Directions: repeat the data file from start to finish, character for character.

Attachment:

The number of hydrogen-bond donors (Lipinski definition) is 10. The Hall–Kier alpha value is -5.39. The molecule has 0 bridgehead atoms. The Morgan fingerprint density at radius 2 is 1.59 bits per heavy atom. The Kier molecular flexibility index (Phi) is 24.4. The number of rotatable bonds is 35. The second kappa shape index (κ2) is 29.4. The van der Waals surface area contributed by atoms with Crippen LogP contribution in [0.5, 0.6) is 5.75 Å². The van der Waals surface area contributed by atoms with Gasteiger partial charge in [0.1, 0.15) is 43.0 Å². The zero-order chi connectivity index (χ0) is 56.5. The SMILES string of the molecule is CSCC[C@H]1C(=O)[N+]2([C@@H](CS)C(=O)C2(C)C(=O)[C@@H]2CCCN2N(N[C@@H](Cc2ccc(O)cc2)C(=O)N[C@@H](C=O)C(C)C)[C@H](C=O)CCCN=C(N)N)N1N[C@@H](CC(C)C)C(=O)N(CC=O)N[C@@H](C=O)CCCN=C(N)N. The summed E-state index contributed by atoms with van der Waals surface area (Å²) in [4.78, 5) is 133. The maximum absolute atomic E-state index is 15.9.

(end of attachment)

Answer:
The number of hydrogen-bond donors (Lipinski definition) is 10. The Hall–Kier alpha value is -5.39. The molecule has 0 bridgehead atoms. The Morgan fingerprint density at radius 2 is 1.59 bits per heavy atom. The Kier molecular flexibility index (Phi) is 24.4. The number of rotatable bonds is 35. The second kappa shape index (κ2) is 29.4. The van der Waals surface area contributed by atoms with Crippen LogP contribution in [0.5, 0.6) is 5.75 Å². The van der Waals surface area contributed by atoms with Gasteiger partial charge in [0.1, 0.15) is 43.0 Å². The zero-order chi connectivity index (χ0) is 56.5. The SMILES string of the molecule is CSCC[C@H]1C(=O)[N+]2([C@@H](CS)C(=O)C2(C)C(=O)[C@@H]2CCCN2N(N[C@@H](Cc2ccc(O)cc2)C(=O)N[C@@H](C=O)C(C)C)[C@H](C=O)CCCN=C(N)N)N1N[C@@H](CC(C)C)C(=O)N(CC=O)N[C@@H](C=O)CCCN=C(N)N. The summed E-state index contributed by atoms with van der Waals surface area (Å²) in [4.78, 5) is 133. The maximum absolute atomic E-state index is 15.9.